The problem’s at least 30 years old for Russian filmmakers, many of whom struggle to escape Andrei Tarkovsky’s shadow (ironic, considering that Tarkovsky made his last two films in exile). The director’s films like Andrei Rublev, Solaris, and Stalker cast a meditative spell over the theater by pulling you into quiet moments of astounding beauty. They remain so ingrained for Western cinephiles that even the best subsequent Soviet directors, like Aleksandr Sokurov (The Sun), can’t avoid the comparison.

A Movie a Day, Day 83: Andrei Rublev

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A Movie a Day, Day 83: <em>Andrei Rublev</em>
A Movie a Day, Day 83: <em>Andrei Rublev</em>

When I fall in love at first sight with a movie, I usually see it many times over, revisiting my initial delight over the years and most likely finding new things to love, but Andrei Tarkovsky’s Andrei Rublev somehow slipped through that net. I first saw it a little over 30 years ago and haven’t seen it since, though I remember that viewing as one of my most intense film-watching experiences of all time.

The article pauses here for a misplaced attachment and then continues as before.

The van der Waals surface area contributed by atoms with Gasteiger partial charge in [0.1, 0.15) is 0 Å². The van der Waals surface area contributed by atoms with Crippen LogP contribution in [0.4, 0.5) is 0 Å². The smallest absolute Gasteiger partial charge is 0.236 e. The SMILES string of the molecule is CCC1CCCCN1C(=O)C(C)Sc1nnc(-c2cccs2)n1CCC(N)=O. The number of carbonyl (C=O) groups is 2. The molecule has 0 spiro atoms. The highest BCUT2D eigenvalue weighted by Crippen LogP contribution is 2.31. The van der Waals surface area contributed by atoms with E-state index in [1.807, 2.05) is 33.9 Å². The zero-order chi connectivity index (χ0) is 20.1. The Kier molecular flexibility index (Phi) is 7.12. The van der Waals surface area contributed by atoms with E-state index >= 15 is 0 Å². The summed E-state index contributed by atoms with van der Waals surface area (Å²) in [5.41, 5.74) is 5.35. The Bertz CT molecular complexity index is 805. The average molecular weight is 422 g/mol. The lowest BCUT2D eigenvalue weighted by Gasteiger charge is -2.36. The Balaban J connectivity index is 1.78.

For a long time, I didn’t watch it again because it was hard to find a good version: the Columbia Pictures cut that was first released in the U.S. reportedly butchered the three-hour-plus movie, and this is not the kind of film that pops up much on TV. By the time I got Criterion’s director’s cut DVD, so much time had passed that I was a little afraid of watching it, in case my love for it had been some adolescent infatuation and the second viewing would ruin the memory of the first. I even avoided reading about it, wanting to hold onto that unsullied first impression. But you can’t avoid knowing that Andrei Rublev is considered a masterpiece if you read much at all about movies, so when I finally pulled up my socks and popped it in the DVD player last night, I was reasonably hopeful that I’d still feel the same way.